If you missed last month’s episode (1-5), go back and take a peek. This month I simply continue my list of things I think are essential to success in the broadcast business.
6. Have empathy for everyone you meet.
This is something you need to truly be successful as a broadcaster. A lot of people in this business struggle with sincerity. If you really want to sell someone an idea, product or service, the listener must feel how heartfelt your plea (or pitch) really is. I have long noticed that people who don’t feel real empathy for their audience’s needs or wants, get stuck in medium to small market situations. I honestly believe that it’s due almost exclusively to a lack of empathy.
MY ADVICE: Long before I ever got to a major market station, I made it a practice to never accept an endorsement deal from any client unless and until I have had a personal experience with their service or product. I generally prefer that when I have that experience, that it be NOT staged for my benefit either. I will go to the business on my own and find out what it’s really like. If it is a good experience, I’d accept the deal and move on. If it wasn’t, I wouldn’t. I missed out on a fair amount of cash in the beginning, but over time, I more than made up for it with more and more success in my career. I know a LOT of major market talent who do the same thing.
The old adage says that “curiosity killed the cat.” The part people leave off is, “but satisfaction brought him back!” (Honestly, that’s probably a line I remember from the old TV show The Munsters, but it still works for me.)
In the many lectures and speeches I’ve given about creativity, the one word I’ve seldom used but strongly implied is, “curiosity.” The biggest and best fresh new ideas happen when you take two disparate ideas and mash them together. Curiosity is what gives you the impetus to do that. You ask yourself, “What would happen if I took this and added it to that.” BOOM, the spark happens and magic is born. Does magic happen every time? Heck no. But it almost NEVER happens if you don’t do that at some point. The really cool thing is, ANYBODY can be creative. The wilder the juxtaposition, the more wonderful the idea…sometimes.
MY ADVICE: When you get a new client, just imagine taking that business and combining it with something completely unrelated. Say your new client is a roofing contractor. Imagine combining that with an NFL team. In your head, you see a bunch of guys in full Kansas City Chiefs uniforms, lining up across the roof with shingles and hammers in hand. If that doesn’t work, try a Drag Queen Show with a bunch of Dolly Parton wannabes doing the same. Massage Therapists? Doctors and nurses? Do that enough and you’ll find something that’s fun and instructive to the creative process.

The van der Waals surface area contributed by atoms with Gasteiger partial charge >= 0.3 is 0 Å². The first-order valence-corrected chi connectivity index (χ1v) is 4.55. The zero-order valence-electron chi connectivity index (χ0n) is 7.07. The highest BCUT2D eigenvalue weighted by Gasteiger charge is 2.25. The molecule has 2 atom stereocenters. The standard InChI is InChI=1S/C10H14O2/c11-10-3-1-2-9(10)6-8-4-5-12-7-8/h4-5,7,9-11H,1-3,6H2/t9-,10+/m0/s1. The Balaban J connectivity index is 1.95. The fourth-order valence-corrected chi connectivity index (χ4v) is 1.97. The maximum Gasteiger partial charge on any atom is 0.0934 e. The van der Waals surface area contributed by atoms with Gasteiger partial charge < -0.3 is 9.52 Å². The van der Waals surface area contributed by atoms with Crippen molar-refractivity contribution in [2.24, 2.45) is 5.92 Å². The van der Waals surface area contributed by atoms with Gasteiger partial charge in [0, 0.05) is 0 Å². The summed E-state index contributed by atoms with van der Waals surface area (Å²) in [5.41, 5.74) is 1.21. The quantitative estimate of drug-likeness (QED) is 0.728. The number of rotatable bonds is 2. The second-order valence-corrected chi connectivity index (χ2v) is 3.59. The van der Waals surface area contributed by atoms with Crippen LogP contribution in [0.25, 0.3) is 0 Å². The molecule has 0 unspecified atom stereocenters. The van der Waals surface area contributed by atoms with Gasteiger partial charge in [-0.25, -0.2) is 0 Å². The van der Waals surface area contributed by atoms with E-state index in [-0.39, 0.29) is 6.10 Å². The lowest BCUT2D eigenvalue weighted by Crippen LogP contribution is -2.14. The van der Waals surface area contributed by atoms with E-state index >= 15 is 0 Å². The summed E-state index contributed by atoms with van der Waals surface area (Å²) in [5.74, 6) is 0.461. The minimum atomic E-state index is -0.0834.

8. Feel comfortable in your own skin.
This is something that would benefit just about everyone I’ve ever met. Over the years, I’ve had dozens of people tell me that they want to be ME. That always leaves me feeling really uncomfortable. I know that what they mean is they want to be successful and a wee bit important to the business. I worry that too often they’ll lose sight of who they are, always comparing their success/failure rate to mine, and often coming up short…in their own mind. Most people don’t see my failures because like most sane people, I do my best to make sure none of my failures ever see the light of day. The unvarnished truth is, I’m certain I had a lot more failed ideas than brilliant ones. Instead of brooding over my failed ideas, which is a death-trap, I move on and swing again.
Perhaps you know that for decades, Babe Ruth was the reigning home-run champion of Major League Baseball. What a lot of people don’t know was that he was ALSO the strike-out champion! The Bambino swung at a LOT of bad pitches, but when he connected, it was gone. Wayne Gretzky, arguably one of the best all-round hockey layers of all time said, “You miss 100% of the shots you never take.” He also said, “A good hockey player plays where the puck is. A GREAT hockey player plays where the puck is going to be.”
MY ADVICE: Illegitimi non carborundum. Translated from Latin, it’s actually non-sensical, BUT English-Latin punsters have said it means, “Don’t let the bastards grind you down.” Don’t worry about what other people think about you. We all have failures, it’s simply a part of the human condition, but don’t dwell on them. Move on and celebrate your successes. Build up your skills and keep swinging for the fences. Be like Wayne Gretzky. Don’t try to be where the ideas happen, be where they’re gonna happen. Don’t try to be me. Be YOU.